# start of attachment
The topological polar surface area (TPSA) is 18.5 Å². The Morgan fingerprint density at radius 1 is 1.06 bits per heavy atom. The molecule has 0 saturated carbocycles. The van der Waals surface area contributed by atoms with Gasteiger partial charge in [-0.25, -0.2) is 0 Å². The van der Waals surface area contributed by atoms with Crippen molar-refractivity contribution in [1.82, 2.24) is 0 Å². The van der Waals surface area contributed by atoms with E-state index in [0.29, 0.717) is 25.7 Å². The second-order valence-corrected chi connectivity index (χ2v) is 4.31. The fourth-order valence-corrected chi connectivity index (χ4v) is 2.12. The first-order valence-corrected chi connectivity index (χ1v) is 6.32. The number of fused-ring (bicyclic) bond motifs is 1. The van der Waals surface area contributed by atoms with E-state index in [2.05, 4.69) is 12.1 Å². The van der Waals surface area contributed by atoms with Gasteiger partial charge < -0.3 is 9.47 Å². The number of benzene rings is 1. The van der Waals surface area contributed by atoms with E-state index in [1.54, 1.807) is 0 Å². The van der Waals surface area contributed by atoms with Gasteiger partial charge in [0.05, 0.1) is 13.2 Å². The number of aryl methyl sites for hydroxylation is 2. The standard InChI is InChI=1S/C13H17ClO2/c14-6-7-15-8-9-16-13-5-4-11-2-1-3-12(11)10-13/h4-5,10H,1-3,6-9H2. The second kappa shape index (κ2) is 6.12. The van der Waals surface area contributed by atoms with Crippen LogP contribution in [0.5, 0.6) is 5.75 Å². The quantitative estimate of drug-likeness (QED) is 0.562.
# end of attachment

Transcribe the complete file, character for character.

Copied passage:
The topological polar surface area (TPSA) is 18.5 Å². The Morgan fingerprint density at radius 1 is 1.06 bits per heavy atom. The molecule has 0 saturated carbocycles. The van der Waals surface area contributed by atoms with Gasteiger partial charge in [-0.25, -0.2) is 0 Å². The van der Waals surface area contributed by atoms with Crippen molar-refractivity contribution in [1.82, 2.24) is 0 Å². The van der Waals surface area contributed by atoms with E-state index in [0.29, 0.717) is 25.7 Å². The second-order valence-corrected chi connectivity index (χ2v) is 4.31. The fourth-order valence-corrected chi connectivity index (χ4v) is 2.12. The first-order valence-corrected chi connectivity index (χ1v) is 6.32. The number of fused-ring (bicyclic) bond motifs is 1. The van der Waals surface area contributed by atoms with E-state index in [2.05, 4.69) is 12.1 Å². The van der Waals surface area contributed by atoms with Gasteiger partial charge < -0.3 is 9.47 Å². The number of benzene rings is 1. The van der Waals surface area contributed by atoms with E-state index in [1.54, 1.807) is 0 Å². The van der Waals surface area contributed by atoms with Gasteiger partial charge in [0.05, 0.1) is 13.2 Å². The number of aryl methyl sites for hydroxylation is 2. The standard InChI is InChI=1S/C13H17ClO2/c14-6-7-15-8-9-16-13-5-4-11-2-1-3-12(11)10-13/h4-5,10H,1-3,6-9H2. The second kappa shape index (κ2) is 6.12. The van der Waals surface area contributed by atoms with Crippen LogP contribution in [0.5, 0.6) is 5.75 Å². The quantitative estimate of drug-likeness (QED) is 0.562.